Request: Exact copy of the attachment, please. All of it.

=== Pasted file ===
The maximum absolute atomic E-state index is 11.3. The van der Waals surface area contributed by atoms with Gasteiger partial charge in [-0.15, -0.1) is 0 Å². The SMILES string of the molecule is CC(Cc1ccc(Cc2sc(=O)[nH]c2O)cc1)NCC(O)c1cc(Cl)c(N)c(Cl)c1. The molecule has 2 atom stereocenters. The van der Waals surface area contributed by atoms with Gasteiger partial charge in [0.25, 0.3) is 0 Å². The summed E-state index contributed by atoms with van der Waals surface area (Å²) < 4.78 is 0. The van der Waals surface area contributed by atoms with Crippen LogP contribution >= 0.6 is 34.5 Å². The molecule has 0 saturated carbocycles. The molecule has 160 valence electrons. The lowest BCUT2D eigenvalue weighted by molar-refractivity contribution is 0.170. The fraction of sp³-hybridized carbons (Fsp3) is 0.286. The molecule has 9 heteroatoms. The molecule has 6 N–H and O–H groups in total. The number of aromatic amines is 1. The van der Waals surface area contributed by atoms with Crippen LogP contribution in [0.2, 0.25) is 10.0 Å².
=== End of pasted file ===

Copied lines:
The maximum absolute atomic E-state index is 11.3. The van der Waals surface area contributed by atoms with Gasteiger partial charge in [-0.15, -0.1) is 0 Å². The SMILES string of the molecule is CC(Cc1ccc(Cc2sc(=O)[nH]c2O)cc1)NCC(O)c1cc(Cl)c(N)c(Cl)c1. The molecule has 2 atom stereocenters. The van der Waals surface area contributed by atoms with Gasteiger partial charge in [0.25, 0.3) is 0 Å². The summed E-state index contributed by atoms with van der Waals surface area (Å²) < 4.78 is 0. The van der Waals surface area contributed by atoms with Crippen LogP contribution >= 0.6 is 34.5 Å². The molecule has 0 saturated carbocycles. The molecule has 160 valence electrons. The lowest BCUT2D eigenvalue weighted by molar-refractivity contribution is 0.170. The fraction of sp³-hybridized carbons (Fsp3) is 0.286. The molecule has 9 heteroatoms. The molecule has 6 N–H and O–H groups in total. The number of aromatic amines is 1. The van der Waals surface area contributed by atoms with Crippen LogP contribution in [0.2, 0.25) is 10.0 Å².